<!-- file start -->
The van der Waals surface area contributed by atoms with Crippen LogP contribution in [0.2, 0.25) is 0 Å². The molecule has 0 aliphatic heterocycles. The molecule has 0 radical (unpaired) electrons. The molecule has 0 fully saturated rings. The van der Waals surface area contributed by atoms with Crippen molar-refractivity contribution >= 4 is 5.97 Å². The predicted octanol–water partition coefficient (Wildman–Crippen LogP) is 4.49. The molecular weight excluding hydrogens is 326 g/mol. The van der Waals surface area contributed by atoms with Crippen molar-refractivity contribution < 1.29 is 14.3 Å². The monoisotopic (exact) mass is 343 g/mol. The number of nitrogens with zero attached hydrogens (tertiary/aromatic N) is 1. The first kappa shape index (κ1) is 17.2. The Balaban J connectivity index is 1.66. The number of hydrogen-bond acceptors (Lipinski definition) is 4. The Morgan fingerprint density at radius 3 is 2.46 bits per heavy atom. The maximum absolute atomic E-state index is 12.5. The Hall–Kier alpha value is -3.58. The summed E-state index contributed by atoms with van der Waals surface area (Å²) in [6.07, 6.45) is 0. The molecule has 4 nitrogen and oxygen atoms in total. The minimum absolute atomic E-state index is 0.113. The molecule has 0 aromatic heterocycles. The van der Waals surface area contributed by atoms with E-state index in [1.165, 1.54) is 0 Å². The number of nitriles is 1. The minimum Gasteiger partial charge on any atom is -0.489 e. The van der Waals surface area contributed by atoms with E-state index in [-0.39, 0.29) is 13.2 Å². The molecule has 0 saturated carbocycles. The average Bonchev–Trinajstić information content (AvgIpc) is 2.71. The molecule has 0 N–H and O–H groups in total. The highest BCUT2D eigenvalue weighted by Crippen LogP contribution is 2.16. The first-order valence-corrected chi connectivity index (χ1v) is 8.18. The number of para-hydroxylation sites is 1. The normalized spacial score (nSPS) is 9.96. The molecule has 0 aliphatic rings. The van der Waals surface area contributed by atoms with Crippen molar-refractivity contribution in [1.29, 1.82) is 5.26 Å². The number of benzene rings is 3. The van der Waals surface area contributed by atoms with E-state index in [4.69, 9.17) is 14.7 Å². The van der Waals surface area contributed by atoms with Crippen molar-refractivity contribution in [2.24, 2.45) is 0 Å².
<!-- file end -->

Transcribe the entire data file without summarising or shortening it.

The van der Waals surface area contributed by atoms with Crippen LogP contribution in [0.2, 0.25) is 0 Å². The molecule has 0 aliphatic heterocycles. The molecule has 0 radical (unpaired) electrons. The molecule has 0 fully saturated rings. The van der Waals surface area contributed by atoms with Crippen molar-refractivity contribution >= 4 is 5.97 Å². The predicted octanol–water partition coefficient (Wildman–Crippen LogP) is 4.49. The molecular weight excluding hydrogens is 326 g/mol. The van der Waals surface area contributed by atoms with Crippen molar-refractivity contribution < 1.29 is 14.3 Å². The monoisotopic (exact) mass is 343 g/mol. The number of nitrogens with zero attached hydrogens (tertiary/aromatic N) is 1. The first kappa shape index (κ1) is 17.2. The Balaban J connectivity index is 1.66. The number of hydrogen-bond acceptors (Lipinski definition) is 4. The Morgan fingerprint density at radius 3 is 2.46 bits per heavy atom. The maximum absolute atomic E-state index is 12.5. The Hall–Kier alpha value is -3.58. The summed E-state index contributed by atoms with van der Waals surface area (Å²) in [6.07, 6.45) is 0. The molecule has 4 nitrogen and oxygen atoms in total. The minimum absolute atomic E-state index is 0.113. The molecule has 0 aromatic heterocycles. The van der Waals surface area contributed by atoms with E-state index in [1.165, 1.54) is 0 Å². The number of nitriles is 1. The minimum Gasteiger partial charge on any atom is -0.489 e. The van der Waals surface area contributed by atoms with E-state index in [-0.39, 0.29) is 13.2 Å². The molecule has 0 saturated carbocycles. The average Bonchev–Trinajstić information content (AvgIpc) is 2.71. The molecule has 0 N–H and O–H groups in total. The highest BCUT2D eigenvalue weighted by Crippen LogP contribution is 2.16. The first-order valence-corrected chi connectivity index (χ1v) is 8.18. The number of para-hydroxylation sites is 1. The normalized spacial score (nSPS) is 9.96. The molecule has 0 aliphatic rings. The van der Waals surface area contributed by atoms with Crippen molar-refractivity contribution in [1.29, 1.82) is 5.26 Å². The number of benzene rings is 3. The van der Waals surface area contributed by atoms with E-state index in [4.69, 9.17) is 14.7 Å². The van der Waals surface area contributed by atoms with Crippen molar-refractivity contribution in [2.24, 2.45) is 0 Å².